The second question read:
"How are such acts of German severity to be accounted for?"
Lord Bryce replied:
"When the early accounts of the atrocious conduct of the German Government in Belgium were laid before the Committee over which I presided they seemed hardly credible. But when we sifted them, going carefully through every case, and rejecting all those that seemed doubtful, we found such a mass of concurrent testimony coming from different sources, and carefully tested by the lawyers who examined the witnesses, that we could not doubt that the facts which remained were beyond question. You ask how German officers came to give such orders. The Committee tried to answer that question in a passage of their report. They point out that for the German officer caste morality and right stop when war begins. The German Chancellor admitted that they had done wrong in invading Belgium, but they would go on and hack their way through. The German military class had brooded so long on war that their minds had become morbid. To Prussian officers war has become, when the interests of the State require it, a sort of sacred mission: everything may be done by and for the omnipotent State. Pity and morality vanish, and are superseded by the new standard justifying every means that conduces to success. 'This,' said the Committee, 'is a specifically military doctrine, the outcome of a theory held by a ruling caste who have brooded and thought, written and talked and dreamed about war until they have fallen under its obsession and been hypnotized by its spirit.' You will find these doctrines set forth in 'Kriegsbrauch im Landkriege,' the German Official Monograph on the usages of war on land, issued under the direction of the German Staff. What military needs suggest becomes lawful. You will find in that book a justification for everything the German Army has done, for seizing hostages, i. e., innocent inhabitants of an invaded area, and shooting them if necessary. You will find what amounts to a justification even of assassination. The German soldiers' diaries captured on prisoners offer the proof that the German officers acted upon this principle. 'This is not the only case that history records in which a false theory, disguising itself as loyalty to a State or a Church, has perverted the conception of Duty, and become a source of danger to the world.' This doctrine spread outside military circles. I do not venture to say that it has infected anything like the whole people. I hope that it did not. But national pride and national vanity were enlisted, and it became a widespread doctrine accepted by the military and even by many civilians. The Prussians are far more penetrated by the military spirit than the Americans or English or French, and such a doctrine ministered to the greatness of the power of Prussia. It was part of Prussian military theory and sometimes of practice a century ago. But in the rest of Germany it is a new thing. There was nothing of the kind in southern Germany when I knew it fifty years ago.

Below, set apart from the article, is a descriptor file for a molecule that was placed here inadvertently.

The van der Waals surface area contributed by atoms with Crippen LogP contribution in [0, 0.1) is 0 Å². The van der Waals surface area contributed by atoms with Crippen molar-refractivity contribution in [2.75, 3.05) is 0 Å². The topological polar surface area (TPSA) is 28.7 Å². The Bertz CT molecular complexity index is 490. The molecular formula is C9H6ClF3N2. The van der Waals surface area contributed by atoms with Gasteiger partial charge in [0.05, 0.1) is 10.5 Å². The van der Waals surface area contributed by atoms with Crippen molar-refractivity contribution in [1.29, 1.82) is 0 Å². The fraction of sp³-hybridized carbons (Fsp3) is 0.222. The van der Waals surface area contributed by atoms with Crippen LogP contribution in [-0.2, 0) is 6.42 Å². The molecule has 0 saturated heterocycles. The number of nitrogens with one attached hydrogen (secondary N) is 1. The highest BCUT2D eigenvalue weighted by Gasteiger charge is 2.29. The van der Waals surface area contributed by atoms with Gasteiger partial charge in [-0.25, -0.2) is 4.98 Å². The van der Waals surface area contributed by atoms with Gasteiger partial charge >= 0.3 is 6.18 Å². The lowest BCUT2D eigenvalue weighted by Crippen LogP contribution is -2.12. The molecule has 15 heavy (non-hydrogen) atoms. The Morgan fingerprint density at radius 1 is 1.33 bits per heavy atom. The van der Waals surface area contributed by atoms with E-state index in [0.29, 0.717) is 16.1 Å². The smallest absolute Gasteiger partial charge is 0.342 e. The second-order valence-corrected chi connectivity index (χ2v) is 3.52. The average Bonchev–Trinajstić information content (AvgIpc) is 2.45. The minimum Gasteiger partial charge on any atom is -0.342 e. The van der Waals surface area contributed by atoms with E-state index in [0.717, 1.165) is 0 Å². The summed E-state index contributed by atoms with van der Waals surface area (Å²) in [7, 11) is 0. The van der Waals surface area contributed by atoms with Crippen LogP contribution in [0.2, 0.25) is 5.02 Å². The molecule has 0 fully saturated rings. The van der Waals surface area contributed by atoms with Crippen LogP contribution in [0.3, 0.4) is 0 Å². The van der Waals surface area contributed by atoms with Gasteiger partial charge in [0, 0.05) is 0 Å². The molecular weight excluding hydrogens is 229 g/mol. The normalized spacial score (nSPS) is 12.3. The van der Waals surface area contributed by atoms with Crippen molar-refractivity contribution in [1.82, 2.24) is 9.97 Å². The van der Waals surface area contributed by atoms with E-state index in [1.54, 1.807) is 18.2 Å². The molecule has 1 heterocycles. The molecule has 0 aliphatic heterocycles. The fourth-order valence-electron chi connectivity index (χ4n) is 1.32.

"In an army there will be individual cases of horrible brutality—plunder, rape, ill-treatment of civilians. There will always be men of criminal instinct whose passion is loosed by the immunities of war conditions. Drunkenness, moreover, may turn a decent soldier into a wild beast. But most of the crimes committed in Belgium were not committed by drunken troops. The German peasant, the 'Hans' whom we know, is a good, simple, kindly sort of fellow, as are the rural folk in every country. But remember in the German army there is a habit of implicit obedience. The officers are extremely severe in military discipline. They will shoot readily for a minor infraction. It is the officers more than the private soldiers that were to blame. And some of the officers were shocked by what they were forced to do. 'I am merely executing orders and I should be punished if I did not execute them,' said more than one officer whose words were recorded. How can an officer in war time disobey the orders of the supreme military command? He would be shot, and if he were to say he could not remain in an army where he was expected to commit crimes, to retire in war time, if he were permitted to retire, would mean disgrace to his name. It is the spirit of the Higher German Army Command that is to blame. The authority that issued the orders is guilty. The German people as a whole are not cruel, but many of them have been infected by this war spirit.